PRINT December 2015


Pamela M. Lee

This past year may well have been the annus mirabilis of the woman-in-rock memoir, with brilliant takes by the likes of Kim Gordon and Patti Smith appearing almost as fast as we can read them. (As of this writing, Carrie Brownstein’s much-anticipated book has yet to be released; Chrissie Hynde’s contribution, on the other hand, has garnered all the wrong kinds of attention). But my favorite of the genre by far is Viv Albertine’s Clothes, Clothes, Clothes, Music, Music, Music, Boys Boys, Boys (Thomas Dunne Books/St Martin’s Press). As the guitarist for the Slits, the emblematic, all-woman band active from 1976 to 1982, Albertine offers a ground-up perspective on the cultural firmament that was ’70s punk. Her candor is inspiring—her stumbling, DIY ethos; her steadfast refusal to romanticize the ugliness of punk; and her coming to terms with middle age and a new domestic reality—as is the “teachable moment” she offers a younger generation. If today’s pop culture would have you believe that feminism is reducible to membership in Taylor Swift’s girl squad, Albertine sets the record straight in a series of vignettes, at once brutal and reflective, on her experience in the hypermasculine world of rock. Hers is a singular life of commitment, fearlessness, and art, as powerful as the music she plays.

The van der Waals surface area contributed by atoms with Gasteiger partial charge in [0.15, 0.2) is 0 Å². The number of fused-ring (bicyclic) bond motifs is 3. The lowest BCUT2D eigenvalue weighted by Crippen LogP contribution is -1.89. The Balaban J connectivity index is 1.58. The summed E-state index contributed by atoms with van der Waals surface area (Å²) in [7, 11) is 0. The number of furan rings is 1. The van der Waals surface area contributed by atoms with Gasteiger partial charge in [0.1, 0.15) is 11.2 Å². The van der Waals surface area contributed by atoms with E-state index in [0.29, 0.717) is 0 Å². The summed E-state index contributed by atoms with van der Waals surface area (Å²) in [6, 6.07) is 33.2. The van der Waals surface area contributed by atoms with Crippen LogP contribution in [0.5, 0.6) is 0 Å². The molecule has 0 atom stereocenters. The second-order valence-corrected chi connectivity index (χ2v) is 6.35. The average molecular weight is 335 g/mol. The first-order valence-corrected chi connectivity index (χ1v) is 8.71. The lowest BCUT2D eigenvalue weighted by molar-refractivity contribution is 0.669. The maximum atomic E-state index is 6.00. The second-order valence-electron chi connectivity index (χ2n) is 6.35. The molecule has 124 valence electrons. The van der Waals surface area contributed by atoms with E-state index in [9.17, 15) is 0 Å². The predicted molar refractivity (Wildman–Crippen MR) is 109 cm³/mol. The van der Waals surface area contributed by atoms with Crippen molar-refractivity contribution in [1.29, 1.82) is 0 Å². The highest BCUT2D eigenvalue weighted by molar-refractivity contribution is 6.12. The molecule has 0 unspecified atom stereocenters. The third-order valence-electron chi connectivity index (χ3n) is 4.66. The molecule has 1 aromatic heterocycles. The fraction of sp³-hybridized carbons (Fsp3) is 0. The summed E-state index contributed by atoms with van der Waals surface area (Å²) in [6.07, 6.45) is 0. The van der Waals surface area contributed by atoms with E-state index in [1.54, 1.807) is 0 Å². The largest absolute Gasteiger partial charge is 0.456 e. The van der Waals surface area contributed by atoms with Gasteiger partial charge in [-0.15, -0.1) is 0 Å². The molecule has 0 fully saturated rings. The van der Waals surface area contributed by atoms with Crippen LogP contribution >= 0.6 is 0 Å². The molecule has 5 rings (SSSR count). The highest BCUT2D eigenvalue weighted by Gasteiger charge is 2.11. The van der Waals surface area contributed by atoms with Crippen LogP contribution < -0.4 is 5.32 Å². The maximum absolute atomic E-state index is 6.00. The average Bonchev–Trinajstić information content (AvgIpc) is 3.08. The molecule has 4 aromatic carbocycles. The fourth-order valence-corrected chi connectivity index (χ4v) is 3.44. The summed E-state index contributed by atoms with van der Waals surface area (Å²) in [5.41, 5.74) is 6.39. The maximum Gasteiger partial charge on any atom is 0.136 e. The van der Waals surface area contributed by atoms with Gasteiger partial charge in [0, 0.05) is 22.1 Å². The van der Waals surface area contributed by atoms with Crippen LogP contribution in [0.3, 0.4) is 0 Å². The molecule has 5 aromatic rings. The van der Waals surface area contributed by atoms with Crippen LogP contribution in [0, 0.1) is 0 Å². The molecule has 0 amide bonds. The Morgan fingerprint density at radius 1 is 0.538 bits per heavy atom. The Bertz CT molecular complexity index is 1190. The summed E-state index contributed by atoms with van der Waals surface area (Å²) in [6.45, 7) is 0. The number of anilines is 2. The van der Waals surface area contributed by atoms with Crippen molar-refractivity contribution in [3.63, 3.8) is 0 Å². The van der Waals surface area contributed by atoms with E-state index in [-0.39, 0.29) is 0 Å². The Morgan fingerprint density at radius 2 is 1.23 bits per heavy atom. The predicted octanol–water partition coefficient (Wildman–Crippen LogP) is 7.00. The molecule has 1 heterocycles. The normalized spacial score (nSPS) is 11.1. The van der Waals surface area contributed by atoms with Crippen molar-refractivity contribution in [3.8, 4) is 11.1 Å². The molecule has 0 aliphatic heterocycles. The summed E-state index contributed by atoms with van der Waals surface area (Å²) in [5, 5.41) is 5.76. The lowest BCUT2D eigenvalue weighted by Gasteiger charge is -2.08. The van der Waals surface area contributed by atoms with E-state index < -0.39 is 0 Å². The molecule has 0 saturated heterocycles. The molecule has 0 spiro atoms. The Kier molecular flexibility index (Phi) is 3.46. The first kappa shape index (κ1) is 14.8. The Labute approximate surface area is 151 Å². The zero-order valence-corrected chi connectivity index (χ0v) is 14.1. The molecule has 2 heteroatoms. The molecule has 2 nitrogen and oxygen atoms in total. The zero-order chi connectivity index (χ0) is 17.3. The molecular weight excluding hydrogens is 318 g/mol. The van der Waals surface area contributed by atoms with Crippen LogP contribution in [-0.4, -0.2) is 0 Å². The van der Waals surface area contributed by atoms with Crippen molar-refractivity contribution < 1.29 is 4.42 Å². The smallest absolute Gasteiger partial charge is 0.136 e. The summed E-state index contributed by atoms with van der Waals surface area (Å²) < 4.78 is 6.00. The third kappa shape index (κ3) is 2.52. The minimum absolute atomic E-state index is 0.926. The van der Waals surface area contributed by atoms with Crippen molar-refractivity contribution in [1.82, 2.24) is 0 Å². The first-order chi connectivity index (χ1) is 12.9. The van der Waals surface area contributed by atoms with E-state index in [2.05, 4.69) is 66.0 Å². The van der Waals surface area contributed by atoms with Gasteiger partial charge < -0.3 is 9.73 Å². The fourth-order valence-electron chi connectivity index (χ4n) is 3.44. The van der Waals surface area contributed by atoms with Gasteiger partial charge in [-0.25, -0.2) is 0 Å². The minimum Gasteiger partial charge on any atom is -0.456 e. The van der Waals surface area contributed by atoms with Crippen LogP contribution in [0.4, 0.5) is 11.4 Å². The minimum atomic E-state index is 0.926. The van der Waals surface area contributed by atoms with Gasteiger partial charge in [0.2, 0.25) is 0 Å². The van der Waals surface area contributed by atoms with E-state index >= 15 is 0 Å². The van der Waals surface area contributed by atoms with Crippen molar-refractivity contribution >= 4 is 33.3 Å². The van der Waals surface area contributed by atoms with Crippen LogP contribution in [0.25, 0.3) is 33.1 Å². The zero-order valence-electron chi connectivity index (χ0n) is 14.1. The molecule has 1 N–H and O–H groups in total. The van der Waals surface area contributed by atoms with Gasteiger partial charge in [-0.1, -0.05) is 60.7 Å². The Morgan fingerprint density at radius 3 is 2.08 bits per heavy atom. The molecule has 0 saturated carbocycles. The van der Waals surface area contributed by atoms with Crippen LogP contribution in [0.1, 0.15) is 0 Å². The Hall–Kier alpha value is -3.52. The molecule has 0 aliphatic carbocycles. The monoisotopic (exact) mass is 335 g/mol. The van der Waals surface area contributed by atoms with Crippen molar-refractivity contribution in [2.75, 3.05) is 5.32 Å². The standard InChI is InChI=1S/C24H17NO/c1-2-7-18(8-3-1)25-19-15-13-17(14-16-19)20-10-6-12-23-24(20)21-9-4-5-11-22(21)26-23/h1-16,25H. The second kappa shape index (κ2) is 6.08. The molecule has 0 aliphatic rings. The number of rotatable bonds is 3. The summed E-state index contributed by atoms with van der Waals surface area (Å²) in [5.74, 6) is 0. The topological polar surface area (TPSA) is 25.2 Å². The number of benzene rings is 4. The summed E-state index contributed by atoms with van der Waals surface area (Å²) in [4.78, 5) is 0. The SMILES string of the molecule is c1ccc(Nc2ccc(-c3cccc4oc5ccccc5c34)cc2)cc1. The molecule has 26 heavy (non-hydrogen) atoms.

Pamela M. Lee is the Jeanette and William Hayden Jones Professor in American Art and Culture at Stanford University.